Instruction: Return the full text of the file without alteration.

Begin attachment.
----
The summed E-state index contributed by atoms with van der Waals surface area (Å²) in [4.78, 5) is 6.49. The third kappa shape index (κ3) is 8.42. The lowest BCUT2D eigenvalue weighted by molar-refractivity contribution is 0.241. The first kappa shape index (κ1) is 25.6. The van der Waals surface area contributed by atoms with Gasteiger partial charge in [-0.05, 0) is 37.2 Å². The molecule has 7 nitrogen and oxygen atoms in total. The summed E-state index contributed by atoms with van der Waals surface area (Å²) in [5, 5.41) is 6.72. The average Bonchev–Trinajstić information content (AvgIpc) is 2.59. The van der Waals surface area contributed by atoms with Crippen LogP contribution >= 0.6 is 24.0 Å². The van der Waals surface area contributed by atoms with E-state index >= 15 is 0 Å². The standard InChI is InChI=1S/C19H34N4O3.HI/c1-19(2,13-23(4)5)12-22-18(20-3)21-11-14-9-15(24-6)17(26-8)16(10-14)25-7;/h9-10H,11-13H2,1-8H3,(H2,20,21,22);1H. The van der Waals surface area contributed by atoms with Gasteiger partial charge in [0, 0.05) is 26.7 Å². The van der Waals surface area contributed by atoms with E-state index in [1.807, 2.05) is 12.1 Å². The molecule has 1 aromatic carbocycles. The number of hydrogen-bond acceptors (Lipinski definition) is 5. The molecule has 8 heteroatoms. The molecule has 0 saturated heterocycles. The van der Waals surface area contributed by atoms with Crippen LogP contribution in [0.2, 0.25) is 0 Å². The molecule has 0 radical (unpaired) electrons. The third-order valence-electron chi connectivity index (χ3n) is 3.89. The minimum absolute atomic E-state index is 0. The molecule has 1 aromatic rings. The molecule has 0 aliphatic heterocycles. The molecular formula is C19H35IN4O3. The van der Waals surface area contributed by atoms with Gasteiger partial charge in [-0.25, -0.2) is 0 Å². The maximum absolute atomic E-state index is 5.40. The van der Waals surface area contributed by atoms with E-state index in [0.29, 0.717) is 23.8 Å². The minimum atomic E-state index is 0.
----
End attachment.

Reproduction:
The summed E-state index contributed by atoms with van der Waals surface area (Å²) in [4.78, 5) is 6.49. The third kappa shape index (κ3) is 8.42. The lowest BCUT2D eigenvalue weighted by molar-refractivity contribution is 0.241. The first kappa shape index (κ1) is 25.6. The van der Waals surface area contributed by atoms with Gasteiger partial charge in [-0.05, 0) is 37.2 Å². The molecule has 7 nitrogen and oxygen atoms in total. The summed E-state index contributed by atoms with van der Waals surface area (Å²) in [5, 5.41) is 6.72. The average Bonchev–Trinajstić information content (AvgIpc) is 2.59. The van der Waals surface area contributed by atoms with Crippen LogP contribution >= 0.6 is 24.0 Å². The van der Waals surface area contributed by atoms with E-state index >= 15 is 0 Å². The standard InChI is InChI=1S/C19H34N4O3.HI/c1-19(2,13-23(4)5)12-22-18(20-3)21-11-14-9-15(24-6)17(26-8)16(10-14)25-7;/h9-10H,11-13H2,1-8H3,(H2,20,21,22);1H. The van der Waals surface area contributed by atoms with Gasteiger partial charge in [0, 0.05) is 26.7 Å². The van der Waals surface area contributed by atoms with E-state index in [1.807, 2.05) is 12.1 Å². The molecule has 1 aromatic carbocycles. The number of hydrogen-bond acceptors (Lipinski definition) is 5. The molecule has 8 heteroatoms. The molecule has 0 saturated heterocycles. The van der Waals surface area contributed by atoms with Crippen LogP contribution in [0.2, 0.25) is 0 Å². The molecule has 0 radical (unpaired) electrons. The third-order valence-electron chi connectivity index (χ3n) is 3.89. The minimum absolute atomic E-state index is 0. The molecule has 1 aromatic rings. The molecule has 0 aliphatic heterocycles. The molecular formula is C19H35IN4O3. The van der Waals surface area contributed by atoms with Gasteiger partial charge in [-0.25, -0.2) is 0 Å². The maximum absolute atomic E-state index is 5.40. The van der Waals surface area contributed by atoms with E-state index in [0.29, 0.717) is 23.8 Å². The minimum atomic E-state index is 0.